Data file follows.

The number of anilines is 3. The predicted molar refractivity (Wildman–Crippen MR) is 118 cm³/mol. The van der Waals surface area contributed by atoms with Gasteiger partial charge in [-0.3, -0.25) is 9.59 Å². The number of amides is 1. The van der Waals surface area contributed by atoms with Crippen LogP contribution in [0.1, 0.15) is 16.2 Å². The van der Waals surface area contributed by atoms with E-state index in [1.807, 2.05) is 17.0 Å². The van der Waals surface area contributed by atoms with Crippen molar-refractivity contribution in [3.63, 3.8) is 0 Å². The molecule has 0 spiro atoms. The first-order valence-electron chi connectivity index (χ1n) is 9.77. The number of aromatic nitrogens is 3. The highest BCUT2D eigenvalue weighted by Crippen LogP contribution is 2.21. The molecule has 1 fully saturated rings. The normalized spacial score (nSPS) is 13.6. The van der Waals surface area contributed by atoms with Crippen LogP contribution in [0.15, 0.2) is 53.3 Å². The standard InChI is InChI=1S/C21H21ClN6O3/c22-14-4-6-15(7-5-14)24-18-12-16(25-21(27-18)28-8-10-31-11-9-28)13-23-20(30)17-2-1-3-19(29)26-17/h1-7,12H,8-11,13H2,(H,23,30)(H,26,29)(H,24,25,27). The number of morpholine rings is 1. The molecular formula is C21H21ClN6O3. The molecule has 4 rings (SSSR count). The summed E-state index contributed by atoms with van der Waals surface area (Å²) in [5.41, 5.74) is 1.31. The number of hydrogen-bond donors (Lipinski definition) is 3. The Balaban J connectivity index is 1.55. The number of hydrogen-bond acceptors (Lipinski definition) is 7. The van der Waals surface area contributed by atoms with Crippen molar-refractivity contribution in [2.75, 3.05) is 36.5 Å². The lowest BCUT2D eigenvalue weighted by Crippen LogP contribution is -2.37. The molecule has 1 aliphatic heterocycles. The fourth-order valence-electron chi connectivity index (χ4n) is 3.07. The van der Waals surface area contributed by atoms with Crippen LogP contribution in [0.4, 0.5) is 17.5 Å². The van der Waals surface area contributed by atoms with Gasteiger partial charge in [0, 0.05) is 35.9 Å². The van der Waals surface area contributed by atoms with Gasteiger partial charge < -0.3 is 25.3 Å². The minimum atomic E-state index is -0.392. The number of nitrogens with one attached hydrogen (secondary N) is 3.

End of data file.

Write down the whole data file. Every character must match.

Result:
The number of anilines is 3. The predicted molar refractivity (Wildman–Crippen MR) is 118 cm³/mol. The van der Waals surface area contributed by atoms with Gasteiger partial charge in [-0.3, -0.25) is 9.59 Å². The number of amides is 1. The van der Waals surface area contributed by atoms with Crippen LogP contribution in [0.1, 0.15) is 16.2 Å². The van der Waals surface area contributed by atoms with E-state index in [1.807, 2.05) is 17.0 Å². The van der Waals surface area contributed by atoms with Crippen molar-refractivity contribution in [3.63, 3.8) is 0 Å². The molecule has 0 spiro atoms. The first-order valence-electron chi connectivity index (χ1n) is 9.77. The number of aromatic nitrogens is 3. The highest BCUT2D eigenvalue weighted by Crippen LogP contribution is 2.21. The molecule has 1 fully saturated rings. The normalized spacial score (nSPS) is 13.6. The van der Waals surface area contributed by atoms with Crippen LogP contribution in [0.15, 0.2) is 53.3 Å². The standard InChI is InChI=1S/C21H21ClN6O3/c22-14-4-6-15(7-5-14)24-18-12-16(25-21(27-18)28-8-10-31-11-9-28)13-23-20(30)17-2-1-3-19(29)26-17/h1-7,12H,8-11,13H2,(H,23,30)(H,26,29)(H,24,25,27). The number of morpholine rings is 1. The molecular formula is C21H21ClN6O3. The molecule has 4 rings (SSSR count). The summed E-state index contributed by atoms with van der Waals surface area (Å²) in [5.41, 5.74) is 1.31. The number of hydrogen-bond donors (Lipinski definition) is 3. The Balaban J connectivity index is 1.55. The number of hydrogen-bond acceptors (Lipinski definition) is 7. The van der Waals surface area contributed by atoms with Crippen molar-refractivity contribution in [2.75, 3.05) is 36.5 Å². The lowest BCUT2D eigenvalue weighted by Crippen LogP contribution is -2.37. The molecule has 1 aliphatic heterocycles. The fourth-order valence-electron chi connectivity index (χ4n) is 3.07. The van der Waals surface area contributed by atoms with Crippen LogP contribution in [0.4, 0.5) is 17.5 Å². The van der Waals surface area contributed by atoms with Gasteiger partial charge in [0, 0.05) is 35.9 Å². The van der Waals surface area contributed by atoms with Gasteiger partial charge < -0.3 is 25.3 Å². The minimum atomic E-state index is -0.392. The number of nitrogens with one attached hydrogen (secondary N) is 3.